Another method for constructor options is to use charater strings, such as "arc_length_blend" above. For a particular constructor there is usually a small set of valid option strings for a particular argument. In this case, the generalSweep constuctor has a number of options for blending cross-section curves.
One of the most important utilities you will need to know how to use is the render program for producing shaded raster images of your models. Smoothly shaded color pictures can often give much more information about the shape of an object than line drawings can.
dumpA1File( array( Goblet ), "/tmp/goblet.a1" );Since dumpA1File is not a contructor (it does not create an object) there is no object : on the lefthand side. This is called a side-effect function. The arguments are an array of objects to be saved, and a Unix file name given as a character string. By convention, we always use the ".a1" file extension to identify binary Alpha_1 data files.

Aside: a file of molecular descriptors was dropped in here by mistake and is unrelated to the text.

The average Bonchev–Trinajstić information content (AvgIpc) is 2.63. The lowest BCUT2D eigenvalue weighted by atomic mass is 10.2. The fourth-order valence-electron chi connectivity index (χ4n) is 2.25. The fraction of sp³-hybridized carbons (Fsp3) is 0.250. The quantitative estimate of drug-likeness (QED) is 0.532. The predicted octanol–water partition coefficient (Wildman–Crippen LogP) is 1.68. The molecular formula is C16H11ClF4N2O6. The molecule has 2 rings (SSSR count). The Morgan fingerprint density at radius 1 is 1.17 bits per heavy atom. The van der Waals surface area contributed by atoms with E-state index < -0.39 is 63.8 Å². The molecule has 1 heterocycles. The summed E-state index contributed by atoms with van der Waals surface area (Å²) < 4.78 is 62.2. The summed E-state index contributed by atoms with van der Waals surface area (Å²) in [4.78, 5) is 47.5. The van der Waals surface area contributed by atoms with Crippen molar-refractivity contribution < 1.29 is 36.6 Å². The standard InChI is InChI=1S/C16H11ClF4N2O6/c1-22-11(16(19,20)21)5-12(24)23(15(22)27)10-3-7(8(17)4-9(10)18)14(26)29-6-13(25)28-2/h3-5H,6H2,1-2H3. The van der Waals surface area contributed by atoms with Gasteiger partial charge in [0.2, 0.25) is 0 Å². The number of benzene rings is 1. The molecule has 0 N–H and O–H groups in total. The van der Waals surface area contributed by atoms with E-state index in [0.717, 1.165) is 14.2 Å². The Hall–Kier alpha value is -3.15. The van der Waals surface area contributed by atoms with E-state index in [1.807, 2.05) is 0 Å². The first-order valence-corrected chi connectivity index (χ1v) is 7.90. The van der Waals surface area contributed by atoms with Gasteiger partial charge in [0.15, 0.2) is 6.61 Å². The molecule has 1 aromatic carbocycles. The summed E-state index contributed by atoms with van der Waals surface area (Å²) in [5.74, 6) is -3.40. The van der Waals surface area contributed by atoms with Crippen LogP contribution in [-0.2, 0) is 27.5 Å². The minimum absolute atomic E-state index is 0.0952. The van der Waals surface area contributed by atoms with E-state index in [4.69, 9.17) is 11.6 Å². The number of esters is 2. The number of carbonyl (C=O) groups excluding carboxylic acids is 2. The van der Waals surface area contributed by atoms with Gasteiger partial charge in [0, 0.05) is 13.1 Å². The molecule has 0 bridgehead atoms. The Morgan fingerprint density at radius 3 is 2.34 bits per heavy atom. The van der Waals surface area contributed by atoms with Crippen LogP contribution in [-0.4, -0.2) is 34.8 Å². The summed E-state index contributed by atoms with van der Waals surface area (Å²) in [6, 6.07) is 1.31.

We can use motif3d to save viewpoint information in a binary Alpha_1 (.a1) file. First, position the goblet surface in motif3d in the orientation you wish to produce a rendered image. Next, choose Save View Matrix As... from the File menu. Now you should see a dialog box like this:
Type the file name /tmp/mat.a1 (as shown) in the dialog box and click the OK button. This writes the current viewpoint (i.e.: view matrix) into the .a1 file.